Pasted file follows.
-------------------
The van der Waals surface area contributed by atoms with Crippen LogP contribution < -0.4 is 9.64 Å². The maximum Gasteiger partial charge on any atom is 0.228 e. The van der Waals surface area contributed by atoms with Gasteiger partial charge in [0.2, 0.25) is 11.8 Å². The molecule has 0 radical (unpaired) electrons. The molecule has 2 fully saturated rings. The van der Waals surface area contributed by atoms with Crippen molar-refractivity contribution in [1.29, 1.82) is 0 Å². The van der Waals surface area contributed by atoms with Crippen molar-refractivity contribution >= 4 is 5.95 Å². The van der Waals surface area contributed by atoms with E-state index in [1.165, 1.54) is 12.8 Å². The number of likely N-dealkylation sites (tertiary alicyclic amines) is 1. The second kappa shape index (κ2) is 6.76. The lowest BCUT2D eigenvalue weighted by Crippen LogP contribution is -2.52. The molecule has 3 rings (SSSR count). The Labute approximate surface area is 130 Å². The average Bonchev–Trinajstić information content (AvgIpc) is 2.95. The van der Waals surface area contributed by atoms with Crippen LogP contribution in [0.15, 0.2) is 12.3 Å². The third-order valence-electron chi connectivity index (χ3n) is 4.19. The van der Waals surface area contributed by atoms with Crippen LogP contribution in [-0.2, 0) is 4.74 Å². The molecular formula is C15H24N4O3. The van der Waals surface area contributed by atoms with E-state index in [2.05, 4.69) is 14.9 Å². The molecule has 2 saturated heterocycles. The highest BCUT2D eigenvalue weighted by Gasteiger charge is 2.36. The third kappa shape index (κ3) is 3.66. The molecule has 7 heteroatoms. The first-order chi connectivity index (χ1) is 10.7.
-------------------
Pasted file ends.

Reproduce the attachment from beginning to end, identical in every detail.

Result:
The van der Waals surface area contributed by atoms with Crippen LogP contribution < -0.4 is 9.64 Å². The maximum Gasteiger partial charge on any atom is 0.228 e. The van der Waals surface area contributed by atoms with Gasteiger partial charge in [0.2, 0.25) is 11.8 Å². The molecule has 0 radical (unpaired) electrons. The molecule has 2 fully saturated rings. The van der Waals surface area contributed by atoms with Crippen molar-refractivity contribution in [1.29, 1.82) is 0 Å². The van der Waals surface area contributed by atoms with Crippen molar-refractivity contribution >= 4 is 5.95 Å². The van der Waals surface area contributed by atoms with E-state index in [1.165, 1.54) is 12.8 Å². The number of likely N-dealkylation sites (tertiary alicyclic amines) is 1. The second kappa shape index (κ2) is 6.76. The lowest BCUT2D eigenvalue weighted by Crippen LogP contribution is -2.52. The molecule has 3 rings (SSSR count). The Labute approximate surface area is 130 Å². The average Bonchev–Trinajstić information content (AvgIpc) is 2.95. The van der Waals surface area contributed by atoms with Crippen LogP contribution in [0.15, 0.2) is 12.3 Å². The third-order valence-electron chi connectivity index (χ3n) is 4.19. The van der Waals surface area contributed by atoms with Crippen LogP contribution in [-0.2, 0) is 4.74 Å². The molecular formula is C15H24N4O3. The van der Waals surface area contributed by atoms with E-state index in [2.05, 4.69) is 14.9 Å². The molecule has 2 saturated heterocycles. The highest BCUT2D eigenvalue weighted by Gasteiger charge is 2.36. The third kappa shape index (κ3) is 3.66. The molecule has 7 heteroatoms. The first-order chi connectivity index (χ1) is 10.7.